Quickly or slowly
It can develop quickly or slowly, and if not treated, it can be fatal. Endocarditis is an infection of the inner lining of the heart, known as the endocardium. Certain forms of bacteria live on your skin your intestines and your urinary tract. And sometimes, bacteria and other germs may enter your bloodstream during surgery or a dental procedure. This is called bacteremia. A brief bacteremia is common after many routine activities, like tooth brushing and flossing. When harmful bacteria settle on abnormal heart valves or damaged heart tissue, they can damage or even destroy the heart valves. The valves are necessary to guide the flow of blood through the heart. They work like doors to keep the blood flowing in a certain direction. If they become damaged, the results could be very serious. Endocarditis is rare in people with healthy hearts. Those at risk for the infection include people with damaged heart valves, artificial heart valves or other heart defects.
In the bloodstream
Endocarditis occurs when germs enter your bloodstream, travel to your heart, and attach to abnormal heart valves or damaged heart tissue. Sometimes the culprit is one of many common bacteria that live in your mouth, throat or other parts of your body. The offending organism may enter your bloodstream through activities like brushing your teeth or chewing food, especially if your teeth and gums aren’t healthy. Gum disease, a sexually transmitted infection or an intestinal disorder, such as inflammatory bowel disease, may also give bacteria the opportunity to enter your bloodstream. Some dental procedures that can cut your gums may allow bacteria to enter your bloodstream. The bacteria that can cause endocarditis can also enter the body through the needles used for tattooing or body piercing. Usually, your immune system destroys bacteria that make it into your body. Even if bacteria reach your heart, they may pass through without causing an infection.
Risks for infection
Most people who develop endocarditis have a diseased or damaged heart valve, an ideal spot for bacteria to settle. This damaged tissue in the endocardium provides bacteria with the roughened surface they need to attach and multiply. If you have an artificial heart valve or a congenital heart defect, your heart may be more susceptible to the infection. People who use illegal drugs are at risk because the needles used to inject drugs can be contaminated with the bacteria that can cause the infection. If you have a heart defect or heart valve problem, be sure to ask your doctor about your risk of developing endocarditis. Left untreated, it can damage your heart valves and permanently destroy your heart’s inner lining. This can cause your heart to work harder to pump blood, eventually causing heart failure, a chronic condition in which the heart is unable to pump enough blood to meet the body’s needs. If the infection progresses untreated, it’s usually fatal.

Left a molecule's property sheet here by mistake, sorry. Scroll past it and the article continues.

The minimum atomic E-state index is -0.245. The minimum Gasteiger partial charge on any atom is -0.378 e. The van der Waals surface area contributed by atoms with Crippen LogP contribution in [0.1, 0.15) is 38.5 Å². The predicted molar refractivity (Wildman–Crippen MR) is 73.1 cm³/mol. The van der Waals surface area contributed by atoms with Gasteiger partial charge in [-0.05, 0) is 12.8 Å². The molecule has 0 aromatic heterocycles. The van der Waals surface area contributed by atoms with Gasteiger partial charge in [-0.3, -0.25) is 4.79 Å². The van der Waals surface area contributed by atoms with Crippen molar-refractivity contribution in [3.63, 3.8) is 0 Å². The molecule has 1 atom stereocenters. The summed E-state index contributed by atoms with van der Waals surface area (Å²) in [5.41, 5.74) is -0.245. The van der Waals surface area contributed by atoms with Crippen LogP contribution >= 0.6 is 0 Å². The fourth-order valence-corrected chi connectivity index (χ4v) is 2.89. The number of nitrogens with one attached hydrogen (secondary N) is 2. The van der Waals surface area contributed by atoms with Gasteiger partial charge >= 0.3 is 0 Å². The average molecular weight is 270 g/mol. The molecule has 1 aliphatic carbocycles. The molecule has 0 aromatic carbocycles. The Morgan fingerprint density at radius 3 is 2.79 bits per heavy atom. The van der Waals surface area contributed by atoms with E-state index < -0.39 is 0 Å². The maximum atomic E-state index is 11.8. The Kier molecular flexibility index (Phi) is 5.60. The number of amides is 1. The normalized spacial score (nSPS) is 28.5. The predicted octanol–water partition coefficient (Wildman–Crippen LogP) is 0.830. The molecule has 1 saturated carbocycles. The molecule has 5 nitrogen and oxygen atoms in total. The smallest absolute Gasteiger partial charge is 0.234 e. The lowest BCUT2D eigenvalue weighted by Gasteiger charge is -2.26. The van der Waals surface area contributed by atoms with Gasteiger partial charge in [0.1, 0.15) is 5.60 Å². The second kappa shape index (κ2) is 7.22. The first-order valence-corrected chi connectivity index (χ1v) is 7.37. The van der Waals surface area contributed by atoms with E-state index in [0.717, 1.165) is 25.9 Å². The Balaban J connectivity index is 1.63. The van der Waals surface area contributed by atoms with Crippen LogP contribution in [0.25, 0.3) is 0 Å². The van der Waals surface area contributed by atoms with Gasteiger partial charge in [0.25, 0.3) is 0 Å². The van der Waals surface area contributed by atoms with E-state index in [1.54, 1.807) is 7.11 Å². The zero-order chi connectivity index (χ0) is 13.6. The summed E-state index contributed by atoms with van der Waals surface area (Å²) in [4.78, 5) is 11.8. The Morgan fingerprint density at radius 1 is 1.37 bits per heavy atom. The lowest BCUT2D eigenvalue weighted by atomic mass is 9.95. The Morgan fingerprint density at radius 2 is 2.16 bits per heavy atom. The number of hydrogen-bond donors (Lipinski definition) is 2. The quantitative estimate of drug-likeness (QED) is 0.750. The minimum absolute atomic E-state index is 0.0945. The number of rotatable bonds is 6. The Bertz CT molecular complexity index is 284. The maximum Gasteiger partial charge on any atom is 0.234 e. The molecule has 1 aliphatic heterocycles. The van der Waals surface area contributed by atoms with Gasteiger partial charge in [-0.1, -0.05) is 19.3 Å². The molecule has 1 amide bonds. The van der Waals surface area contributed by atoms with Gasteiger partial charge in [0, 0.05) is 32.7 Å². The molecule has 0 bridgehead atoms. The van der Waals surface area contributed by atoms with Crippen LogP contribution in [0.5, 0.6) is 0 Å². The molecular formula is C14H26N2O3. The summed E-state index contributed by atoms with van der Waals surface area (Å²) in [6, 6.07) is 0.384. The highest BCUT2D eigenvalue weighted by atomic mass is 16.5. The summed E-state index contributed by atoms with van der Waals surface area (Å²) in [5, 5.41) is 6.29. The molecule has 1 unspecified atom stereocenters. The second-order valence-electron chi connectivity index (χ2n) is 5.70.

See physician right away
The symptoms of endocarditis, an infection of the inner lining of the heart, can vary from person to person. They can develop slowly or quickly, depending on what’s causing the infection and the patient’s history of heart problems. Fever and chills, night sweats, shortness of breath and a persistent cough are a few of the signs. Swelling in the feet, legs or abdomen, blood in the patient’s urine and an unexplained weight loss are other possible symptoms of endocarditis. If you have any of these problems, see your physician right away, especially if you have a known heart defect. Certain tests are necessary to make a correct diagnosis. The most important test is a blood culture used to identify bacteria in the bloodstream. Blood tests can also help your doctor identify certain conditions, including anemia, a shortage of healthy red blood cells that can be a sign of endocarditis. An electrocardiogram or chest X-ray may be necessary to see if the infection has spread.
Treated with antibiotics
Patients with endocarditis are typically given high doses of intravenous antibiotics in the hospital for two to six weeks or longer to clear up the infection. Once their fever and the worst of their symptoms have passed, they may be able to leave the hospital and continue IV antibiotic therapy with visits to a doctor’s office or at home with home-based care. Sometimes surgery is needed to treat persistent infections or to replace a damaged valve. Surgery is also sometimes needed to treat endocarditis that’s caused by a fungal infection. Depending on the patient’s condition, the physician may recommend either repairing the damaged valve or replacing it with an artificial valve made of animal tissue or man-made materials. If you’re at risk of endocarditis, let all of your health care providers know. You may want to request an endocarditis wallet card from the American Heart Association. Check with your local chapter or you can print the card from the association’s website.
Trusted by thousands of listeners every week, T. Glenn Pait, M.D., began offering expert advice as the host of UAMS’ “Here’s to Your Health” program in 1996. Dr. Pait began working at UAMS in 1994 and has been practicing medicine for over 20 years.